Also, it is important to highlight that the vast majority of asylum seekers arrived in Serbia by using a travel route which included at least two of the following states: Turkey, Greece, North Macedonia, Bulgaria and Montenegro. Accordingly, all of these states used to be listed in the Safe Countries Decision and where used as a ground for the dismissal of asylum applications. The most frequent “safe” states in practice have been North Macedonia and Bulgaria, then Montenegro and at the very end Turkey and sometimes even Greece.[6]

 

Relevant pronouncements on safe third country practice in Serbia

 

In August 2012, UNHCR published “Serbia as Country of Asylum”,[7] where it found that “Serbia lacks the resources and performance necessary to provide sufficient protection against refoulement, as it does not provide asylum-seekers an adequate opportunity to have their claims considered in a fair and efficient procedure. It further stated that Serbia should not be considered a safe third country, and in this respect, it urged States not to return asylum-seekers to Serbia on this basis”[8] It is also stated that “most of the denials are made on the basis that the applicant comes from a designated safe third country, with no evaluation of the merits of the claim.”[9]

In May 2015, CAT published its Concluding observations on the second periodic report of the Republic of Serbia stating: “Noting the Supreme Court’s decision that expulsion to a “safe third country” should be contingent on the asylum officer’s obligation to assess the situation on a case-by-case basis, the Committee is concerned at reports that, in practice, the safe third country rule is almost automatically applied.”[10]

In July 2015, Amnesty International outlined: 

“Article 33(6) of the Law on Asylum provides that an asylum application shall be dismissed in the event that “the asylum-seeker has come from a safe third country, unless he/she can prove that it is not safe for him/her”. Given the absence of an effective asylum process in Macedonia, and the human rights violations to which many migrants and refugees are subjected, including refoulement through push-backs to Greece, Amnesty International considers that Macedonia should not be regarded as a safe third country and that the continued application of the safe country concept would deny refugee status to the majority of asylum-seekers.”[11]

On 21 November 2019, the ECtHR rendered a judgment in the case Ilias and Ahmed v. Hungary,[12] where it found a violation of Article 3 ECHR due to the Hungarian authorities’ failure to carry out an assessment of the risk of refoulement in Serbia and chain refoulement to North Macedonia and further to Greece, taking into consideration available reports such as UNHCR reports on Serbia and North Macedonia or the AIDA report on Serbia. The Court stated that automatic reliance on the Government Decree listing Serbia as a safe third country deprived the applicants of ‘effective guarantees which would have protected them from exposure to a real risk of being subjected to inhuman or degrading treatment in breach of Article 3 ECHR.[13]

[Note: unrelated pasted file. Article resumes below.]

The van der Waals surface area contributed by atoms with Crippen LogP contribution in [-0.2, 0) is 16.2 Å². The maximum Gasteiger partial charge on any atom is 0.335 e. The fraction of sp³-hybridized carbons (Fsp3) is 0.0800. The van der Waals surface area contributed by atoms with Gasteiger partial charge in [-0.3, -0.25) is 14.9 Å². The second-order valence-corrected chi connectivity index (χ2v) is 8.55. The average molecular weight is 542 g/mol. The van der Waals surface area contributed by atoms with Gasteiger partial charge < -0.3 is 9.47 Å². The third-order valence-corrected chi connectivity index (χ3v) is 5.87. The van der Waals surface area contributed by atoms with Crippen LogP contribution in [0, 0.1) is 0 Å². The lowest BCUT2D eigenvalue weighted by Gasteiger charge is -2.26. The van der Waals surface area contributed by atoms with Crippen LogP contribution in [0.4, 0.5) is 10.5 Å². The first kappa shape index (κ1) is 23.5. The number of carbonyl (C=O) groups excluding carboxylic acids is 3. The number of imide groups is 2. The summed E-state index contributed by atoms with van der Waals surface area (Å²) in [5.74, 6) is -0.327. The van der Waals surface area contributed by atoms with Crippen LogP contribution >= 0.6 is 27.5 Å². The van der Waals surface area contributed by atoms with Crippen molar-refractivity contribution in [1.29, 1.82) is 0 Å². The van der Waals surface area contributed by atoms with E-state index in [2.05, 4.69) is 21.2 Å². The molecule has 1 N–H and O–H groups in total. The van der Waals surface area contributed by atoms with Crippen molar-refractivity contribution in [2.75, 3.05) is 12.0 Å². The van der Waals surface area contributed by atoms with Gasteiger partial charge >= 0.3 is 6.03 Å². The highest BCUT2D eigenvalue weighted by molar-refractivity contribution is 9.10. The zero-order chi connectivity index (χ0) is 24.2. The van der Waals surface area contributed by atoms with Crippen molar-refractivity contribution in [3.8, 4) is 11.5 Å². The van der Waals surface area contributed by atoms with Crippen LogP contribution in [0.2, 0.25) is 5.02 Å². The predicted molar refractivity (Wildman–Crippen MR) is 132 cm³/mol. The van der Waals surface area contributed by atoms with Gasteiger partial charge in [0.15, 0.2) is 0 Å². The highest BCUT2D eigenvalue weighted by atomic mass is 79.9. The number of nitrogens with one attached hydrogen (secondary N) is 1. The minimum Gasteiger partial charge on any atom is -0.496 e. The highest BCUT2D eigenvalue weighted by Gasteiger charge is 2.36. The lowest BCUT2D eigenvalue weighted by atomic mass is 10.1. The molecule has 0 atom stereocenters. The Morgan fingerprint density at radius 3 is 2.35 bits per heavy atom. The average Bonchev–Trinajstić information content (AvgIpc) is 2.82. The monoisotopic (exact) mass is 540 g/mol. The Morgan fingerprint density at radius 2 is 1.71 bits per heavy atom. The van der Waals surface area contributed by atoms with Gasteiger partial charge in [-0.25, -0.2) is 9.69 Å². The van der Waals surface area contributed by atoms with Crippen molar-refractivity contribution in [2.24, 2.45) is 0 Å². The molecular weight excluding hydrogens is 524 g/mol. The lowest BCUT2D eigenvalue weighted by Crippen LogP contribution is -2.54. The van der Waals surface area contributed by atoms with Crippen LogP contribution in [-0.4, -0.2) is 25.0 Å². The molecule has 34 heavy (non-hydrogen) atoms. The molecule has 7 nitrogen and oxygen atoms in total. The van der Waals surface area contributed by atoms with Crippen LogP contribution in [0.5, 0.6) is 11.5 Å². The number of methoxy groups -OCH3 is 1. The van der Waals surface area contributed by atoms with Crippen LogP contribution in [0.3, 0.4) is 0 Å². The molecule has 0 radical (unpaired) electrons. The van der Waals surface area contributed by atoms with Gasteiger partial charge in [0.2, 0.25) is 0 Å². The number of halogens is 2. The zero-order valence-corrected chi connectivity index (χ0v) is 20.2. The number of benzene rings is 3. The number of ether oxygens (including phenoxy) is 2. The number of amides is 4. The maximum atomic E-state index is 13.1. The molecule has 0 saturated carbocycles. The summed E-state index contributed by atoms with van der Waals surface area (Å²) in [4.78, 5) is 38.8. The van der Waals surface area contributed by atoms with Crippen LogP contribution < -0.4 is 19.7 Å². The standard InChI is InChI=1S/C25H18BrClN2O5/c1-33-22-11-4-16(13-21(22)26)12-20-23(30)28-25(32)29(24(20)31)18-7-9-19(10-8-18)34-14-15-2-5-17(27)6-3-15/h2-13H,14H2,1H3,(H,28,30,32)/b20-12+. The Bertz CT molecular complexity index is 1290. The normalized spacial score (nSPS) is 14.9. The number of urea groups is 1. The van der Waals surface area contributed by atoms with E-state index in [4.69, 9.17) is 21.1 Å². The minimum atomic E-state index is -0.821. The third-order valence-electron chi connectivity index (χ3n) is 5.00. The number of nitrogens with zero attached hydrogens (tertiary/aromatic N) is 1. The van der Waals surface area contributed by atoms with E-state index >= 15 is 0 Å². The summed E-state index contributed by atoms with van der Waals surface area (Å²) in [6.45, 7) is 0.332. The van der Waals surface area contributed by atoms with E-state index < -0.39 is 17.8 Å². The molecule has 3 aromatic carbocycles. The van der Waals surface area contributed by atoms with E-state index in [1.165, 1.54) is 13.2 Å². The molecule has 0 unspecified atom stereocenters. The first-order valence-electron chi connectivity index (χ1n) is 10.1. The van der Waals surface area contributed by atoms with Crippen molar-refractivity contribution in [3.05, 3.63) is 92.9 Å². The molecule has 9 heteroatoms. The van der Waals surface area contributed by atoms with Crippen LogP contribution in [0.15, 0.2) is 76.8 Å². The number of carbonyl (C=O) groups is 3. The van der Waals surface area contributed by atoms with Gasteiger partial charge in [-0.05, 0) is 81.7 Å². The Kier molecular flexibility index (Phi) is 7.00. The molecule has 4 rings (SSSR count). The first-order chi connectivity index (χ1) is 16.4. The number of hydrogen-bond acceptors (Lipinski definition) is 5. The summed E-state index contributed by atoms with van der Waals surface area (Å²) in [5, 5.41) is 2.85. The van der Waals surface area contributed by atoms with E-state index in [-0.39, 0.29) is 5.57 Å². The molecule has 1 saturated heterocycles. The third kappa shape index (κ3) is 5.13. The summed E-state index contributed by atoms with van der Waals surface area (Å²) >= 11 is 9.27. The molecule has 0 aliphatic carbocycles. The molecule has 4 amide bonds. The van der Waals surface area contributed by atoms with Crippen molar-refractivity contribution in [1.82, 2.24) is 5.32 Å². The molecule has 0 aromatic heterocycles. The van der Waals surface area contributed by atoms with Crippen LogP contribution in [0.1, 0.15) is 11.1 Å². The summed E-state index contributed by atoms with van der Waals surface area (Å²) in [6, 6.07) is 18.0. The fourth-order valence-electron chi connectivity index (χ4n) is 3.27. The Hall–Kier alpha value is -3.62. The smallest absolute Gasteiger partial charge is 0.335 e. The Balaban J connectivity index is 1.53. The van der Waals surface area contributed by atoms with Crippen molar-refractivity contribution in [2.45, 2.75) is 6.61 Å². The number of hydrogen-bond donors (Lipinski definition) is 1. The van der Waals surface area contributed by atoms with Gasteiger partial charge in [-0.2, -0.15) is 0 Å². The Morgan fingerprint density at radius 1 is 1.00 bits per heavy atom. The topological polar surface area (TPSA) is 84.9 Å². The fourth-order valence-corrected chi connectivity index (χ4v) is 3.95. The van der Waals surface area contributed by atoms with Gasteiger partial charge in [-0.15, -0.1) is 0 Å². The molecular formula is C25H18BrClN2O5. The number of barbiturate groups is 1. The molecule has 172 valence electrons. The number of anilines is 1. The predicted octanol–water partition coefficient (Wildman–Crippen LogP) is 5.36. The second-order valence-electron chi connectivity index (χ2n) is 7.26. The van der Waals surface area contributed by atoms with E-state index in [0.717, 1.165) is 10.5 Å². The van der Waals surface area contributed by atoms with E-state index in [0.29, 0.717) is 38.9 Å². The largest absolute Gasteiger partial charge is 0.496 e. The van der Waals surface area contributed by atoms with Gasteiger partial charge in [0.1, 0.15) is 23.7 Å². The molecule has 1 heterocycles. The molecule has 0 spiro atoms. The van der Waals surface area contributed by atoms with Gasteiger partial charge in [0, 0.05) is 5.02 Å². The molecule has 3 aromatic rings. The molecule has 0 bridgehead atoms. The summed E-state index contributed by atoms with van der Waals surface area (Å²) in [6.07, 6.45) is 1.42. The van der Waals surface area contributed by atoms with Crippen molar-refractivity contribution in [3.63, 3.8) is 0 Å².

On 10 April 2017 Human Rights Committee published its Concluding observations on the third periodic report of Serbia where it stated:

“While acknowledging the current challenges regarding refugees and appreciating the basic legal protections in place, the Committee is concerned about: … the misapplication of the ‘safe third country’ principle, despite concerns regarding conditions in some of those countries;

“The State party should strictly respect its national and international obligations by ensuring an objective assessment of the level of protection when expelling aliens to ‘safe third countries…”[14]

On 3 January 2018, the Committee for the Elimination of Racial Discrimination (CERD) expressed concerns regarding the reports “that most asylum claims filed in the past two years have not been decided upon and that the safe third country principle was applied to the vast majority of asylum claims” and recommended to Serbia to “take urgent measures to ensure timely and fair processing of asylum claims… and to ensure consistent respect for the principle of non-refoulement.”[15]